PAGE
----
Manager Harry Haslam's health suffered despite a bright start on the pitch. World Cup winner Martin Peters came in but the side went into freefall culminating in relegation to the fourth division in 1981.



Ian Porterfield came in as boss from Rotherham United and began the revival helped by the goals of former Blade Keith Edwards. Promotion was won at the first attempt before going up again two years later. Mangers came and went as United remained in the second tier without ever threatening promotion before they were relegated under the managership of Dave Beasant who took on a lost cause in 1988.

'Harry' as he was known set about sorting out the team. The masterminded two successive promotions moulding the side in a similar style to that of his former team, Wimbledon including the forward play of Brian Deane. The Blades spent four seasons in the top flight including the first two in the new Premier League. Deane was the first ever scorer in that league, notching after just five minutes in the opening day defeat of Manchester United.



In 1994 Deane was sold to Leeds United and the club slid to relegation before Bassett resigned the following season. After a couple of failed appointments, not helped by boardroom shenanigans, lifetime Blades fan Neil Warnock took on the role.

After twelve years and plenty of grumbles from the loyal fans to go with a lost play off final and two FA Cup and League Cup semi final appearence, promotion was sealed back to the top flight in 2006. Sadly the spell lasted just one season and ended in controversy.

After being relegated, Sheffield United mounted a legal challenge against their relegation on the basis that West Ham United should have been docked points over irregularities with the transfers of Carlos Tevez and Javier Mascherano. Unfortunately they failed in their bid and later received financial compansation from West Ham.



Around this period owner and chairman of The Blades, Kevin McCabe formed links when he purchased Ferencváros in Hungary and Chengdu Blades (formerly Chengdu Wuniu) in China for the development of players and coaching as well as commercial reasons.

Warnock left after eight years at the helm and in the subsequent few years Bryan Robson, Kevin Blackwell, Gary Speed, John Carver and Micky Adams all went through the revolving managerial door, leading to relegation once again at the end of the 2010-11 season. Danny Wilson replaced Adams, and lasted nearly two seasons at the helm. However, the board decided on a change at an unusual time of the 2012-13 campaign with the play offs looming.



Former player Chris Morgan was given a chance to stake his claim in an acting capacity, but after Yeovil Town dumped The Blades out at the semi final stage, Morgan made way for David Weir to be appointed in his first managerial role. Weir's spell was short as he departed in October after the team won only one game out of thirteen.

Nigel Clough was the next incumbent of the manager's seat, as he built a fast enthusiastic side who finished just outside the play-offs, but had a terrific FA Cup run all the way to the semi-final where they were defeated 5-3 by Hull City at Wembley.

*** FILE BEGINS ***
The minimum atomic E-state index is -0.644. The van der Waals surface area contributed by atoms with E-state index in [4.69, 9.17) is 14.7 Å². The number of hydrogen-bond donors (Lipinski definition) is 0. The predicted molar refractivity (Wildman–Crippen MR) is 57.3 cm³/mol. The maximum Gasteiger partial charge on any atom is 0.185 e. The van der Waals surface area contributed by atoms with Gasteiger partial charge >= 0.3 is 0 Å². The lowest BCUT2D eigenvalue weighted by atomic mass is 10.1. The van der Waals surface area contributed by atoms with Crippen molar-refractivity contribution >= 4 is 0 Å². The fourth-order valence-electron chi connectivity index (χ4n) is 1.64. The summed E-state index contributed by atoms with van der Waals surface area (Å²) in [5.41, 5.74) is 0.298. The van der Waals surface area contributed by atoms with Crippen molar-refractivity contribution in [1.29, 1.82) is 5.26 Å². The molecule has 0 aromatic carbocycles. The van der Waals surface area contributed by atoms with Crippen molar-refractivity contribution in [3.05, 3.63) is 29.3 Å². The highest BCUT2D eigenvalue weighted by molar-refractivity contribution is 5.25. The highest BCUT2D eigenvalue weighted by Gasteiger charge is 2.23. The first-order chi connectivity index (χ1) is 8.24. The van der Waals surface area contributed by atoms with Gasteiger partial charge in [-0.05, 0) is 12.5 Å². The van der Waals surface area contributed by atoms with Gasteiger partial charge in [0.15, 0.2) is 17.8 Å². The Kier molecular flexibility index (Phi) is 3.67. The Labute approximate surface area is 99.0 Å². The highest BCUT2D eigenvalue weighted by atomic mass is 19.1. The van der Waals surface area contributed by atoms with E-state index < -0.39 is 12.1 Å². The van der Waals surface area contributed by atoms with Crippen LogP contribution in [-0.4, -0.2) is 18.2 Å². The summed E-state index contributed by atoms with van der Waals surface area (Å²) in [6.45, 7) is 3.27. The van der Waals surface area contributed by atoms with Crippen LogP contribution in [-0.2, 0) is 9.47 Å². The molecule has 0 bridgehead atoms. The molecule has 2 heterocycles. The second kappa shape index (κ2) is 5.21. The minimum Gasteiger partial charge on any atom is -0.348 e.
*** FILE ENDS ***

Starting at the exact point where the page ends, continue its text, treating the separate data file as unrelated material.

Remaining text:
United reached the League Cup semi-final in 2014-15 before narrowly going out over two legs to Tottenham Hotspur. The team finished in fifth place but went out in the play-offs to Swindon Town, despite an amazing effort in a 5-5 draw at the County Ground.

Clough was dismissed in May 2015 to be replaced by Nigel Adkins.

Sheffield United FC will appear in Football League One for the 2015-16 season.

My visits

Sheffield United 2 Hull City 2 (Saturday 17th March 1984) Division Three (att: 15,374)



I had just about finished with college in Borehamwood and was back in Scarborough. City were having a good season and my brother Nick was going to games with me by then. This was a crunch match as The Blades were also looking like filling a promotion spot.

We travelled through on the train arriving early. It was before my days of having a beer before games, not that it would have been a very good idea anyway. It was at the peak of the trouble on the way to games so we walked down to Bramall Lane as soon we arrived.



We were the first in the away end so it gave us plenty of chance to have a look and read the programme!

We were downstairs on the terracing at the Bramall Lane End. A seated tier was above us. To our left was the John Street Stand. This was the Main Stand for many years while cricket was still played at the ground. It had a large terrace at the front with seats at the rear. The far end was the large Kop roofed terrace and the fourth side was occupied by the South Stand, which was a single tiered bank of seating. All the stands had plenty of room between them and the pitch, which was the aftermath of its former use for cricket.



The match itself was a cracker with both teams going all out for a vital win in front of a large and volatile crowd. I was delighted with The Tigers getting a point thanks to Brian Marwood and Steve McClaren goals, and even happier when we got back to the station unscathed ready for the ride back home!